Kill Bill: volume II * * * *
Director: Quentin Tarantino.
Screenplay: Quentin Tarantino.
Starring: Uma Thurman, David Carradine, Michael Madsen, Daryl Hannah, Gordon Liu, Michael Parks, Sid Haig, Larry Bishop, Bo Svenson, Samuel L. Jackson.
By releasing his film in two parts, Quentin Tarantino caused a bit of a stir. Questions were asked; Was it a producers money making scheme? Was it his inflated ego? But most importantly, Was it even going to work? The answer to all of the above is… Yes. And once again, the film geek had silenced the naysayers with a second part that’s as good as, if not better than the first.
Vernita Green (Vivica A. Fox) and O-Ren Ishii (Lucy Liu) are out for the count but for the Bride (Thurman), there’s still unfinished business and three to go – the brooding brother Budd (Michael Madsen), the murderous one-eye Elle Driver (Daryl Hannah), and of course, the top banana himself, Bill (David Carradine).
After the success of the first, it can be tricky to maintain the same level of quality. Wisely though, Tarantino changes the whole tone and mood this time. He doesn’t try to emulate the first. If anything he delivers the opposite. Where Volume 1 explored an eastern theme, Volume 2 is very much the western. It’s a clever structural device from Tarantino and my being a big spaghetti western fan this second installment just about shades it for me.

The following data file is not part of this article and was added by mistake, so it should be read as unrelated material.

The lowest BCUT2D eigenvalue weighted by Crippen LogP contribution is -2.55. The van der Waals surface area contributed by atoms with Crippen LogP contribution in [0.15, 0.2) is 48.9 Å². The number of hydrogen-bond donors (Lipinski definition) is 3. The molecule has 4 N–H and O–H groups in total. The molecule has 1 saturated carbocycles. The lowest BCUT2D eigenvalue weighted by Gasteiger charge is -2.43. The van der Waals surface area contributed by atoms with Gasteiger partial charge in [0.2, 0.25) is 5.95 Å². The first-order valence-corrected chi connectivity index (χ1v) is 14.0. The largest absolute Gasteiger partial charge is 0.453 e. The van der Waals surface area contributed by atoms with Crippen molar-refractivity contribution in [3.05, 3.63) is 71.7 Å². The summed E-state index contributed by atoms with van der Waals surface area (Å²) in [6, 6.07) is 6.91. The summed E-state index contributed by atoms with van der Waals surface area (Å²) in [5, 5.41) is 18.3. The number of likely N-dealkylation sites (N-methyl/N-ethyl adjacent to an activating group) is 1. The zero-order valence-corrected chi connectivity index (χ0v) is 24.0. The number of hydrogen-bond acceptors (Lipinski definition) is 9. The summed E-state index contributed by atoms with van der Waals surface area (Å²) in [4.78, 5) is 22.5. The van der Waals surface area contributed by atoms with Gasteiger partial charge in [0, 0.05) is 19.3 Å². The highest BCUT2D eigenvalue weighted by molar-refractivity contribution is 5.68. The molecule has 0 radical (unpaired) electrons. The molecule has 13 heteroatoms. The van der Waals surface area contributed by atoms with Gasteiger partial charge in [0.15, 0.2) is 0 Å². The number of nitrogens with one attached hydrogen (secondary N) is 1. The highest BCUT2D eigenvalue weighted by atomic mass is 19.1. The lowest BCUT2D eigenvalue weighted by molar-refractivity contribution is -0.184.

If the first one was his channeling of Akira Kurasawa and John Woo, this is his John Ford and Sergio Leone. This time around the characters are more fleshed out. We are given tons of backstory and the reasons for all the carnage we have witnessed. This is when it all comes together. The big reveal. What this lacks though, is some of the visual splendor from Vol. 1. There’s no scene that can quite match the climactic “The House Of The Blue Leaves” confrontation. What we get to make up for it, is an excellent modern spaghetti western complete with Ennio Morricone style music and a female frenzied fight between The Bride and Elle as well as the conscience ridden, snarling brother Budd and finally, the elusive Bill.
A third installment is now being discussed but if it doesn’t transpire (and maybe it shouldn’t) this is a fitting end to a marvellous double-feature from the imaginative mind of Tarantino.
Any film that has a martial arts move called ‘the five-point palm exploding heart technique’ is okay in my book.